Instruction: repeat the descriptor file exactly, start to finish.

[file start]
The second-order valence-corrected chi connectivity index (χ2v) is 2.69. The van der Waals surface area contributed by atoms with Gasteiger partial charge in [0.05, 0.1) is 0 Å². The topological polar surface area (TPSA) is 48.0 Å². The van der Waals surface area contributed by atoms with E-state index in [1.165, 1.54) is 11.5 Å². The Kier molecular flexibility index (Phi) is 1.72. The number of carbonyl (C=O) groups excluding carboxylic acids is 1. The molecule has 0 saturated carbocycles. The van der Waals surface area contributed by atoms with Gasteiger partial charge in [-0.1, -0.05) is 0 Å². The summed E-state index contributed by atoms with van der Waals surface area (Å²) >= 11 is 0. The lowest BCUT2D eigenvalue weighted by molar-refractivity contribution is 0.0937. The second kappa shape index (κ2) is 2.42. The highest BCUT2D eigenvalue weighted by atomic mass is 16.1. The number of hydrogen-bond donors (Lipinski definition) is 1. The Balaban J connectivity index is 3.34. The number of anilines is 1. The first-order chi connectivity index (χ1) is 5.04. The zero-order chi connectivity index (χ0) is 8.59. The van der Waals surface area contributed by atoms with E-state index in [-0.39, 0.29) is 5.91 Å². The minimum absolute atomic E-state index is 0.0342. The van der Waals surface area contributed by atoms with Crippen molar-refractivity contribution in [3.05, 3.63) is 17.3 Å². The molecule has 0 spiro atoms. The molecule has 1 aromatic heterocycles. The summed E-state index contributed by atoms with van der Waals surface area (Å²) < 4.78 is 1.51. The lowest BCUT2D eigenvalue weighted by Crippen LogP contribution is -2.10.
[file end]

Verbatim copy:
The second-order valence-corrected chi connectivity index (χ2v) is 2.69. The van der Waals surface area contributed by atoms with Gasteiger partial charge in [0.05, 0.1) is 0 Å². The topological polar surface area (TPSA) is 48.0 Å². The van der Waals surface area contributed by atoms with E-state index in [1.165, 1.54) is 11.5 Å². The Kier molecular flexibility index (Phi) is 1.72. The number of carbonyl (C=O) groups excluding carboxylic acids is 1. The molecule has 0 saturated carbocycles. The van der Waals surface area contributed by atoms with Gasteiger partial charge in [-0.1, -0.05) is 0 Å². The summed E-state index contributed by atoms with van der Waals surface area (Å²) >= 11 is 0. The lowest BCUT2D eigenvalue weighted by molar-refractivity contribution is 0.0937. The second kappa shape index (κ2) is 2.42. The highest BCUT2D eigenvalue weighted by atomic mass is 16.1. The number of hydrogen-bond donors (Lipinski definition) is 1. The Balaban J connectivity index is 3.34. The number of anilines is 1. The first-order chi connectivity index (χ1) is 5.04. The zero-order chi connectivity index (χ0) is 8.59. The van der Waals surface area contributed by atoms with E-state index in [-0.39, 0.29) is 5.91 Å². The minimum absolute atomic E-state index is 0.0342. The van der Waals surface area contributed by atoms with Crippen molar-refractivity contribution in [3.05, 3.63) is 17.3 Å². The molecule has 0 spiro atoms. The molecule has 1 aromatic heterocycles. The summed E-state index contributed by atoms with van der Waals surface area (Å²) < 4.78 is 1.51. The lowest BCUT2D eigenvalue weighted by Crippen LogP contribution is -2.10.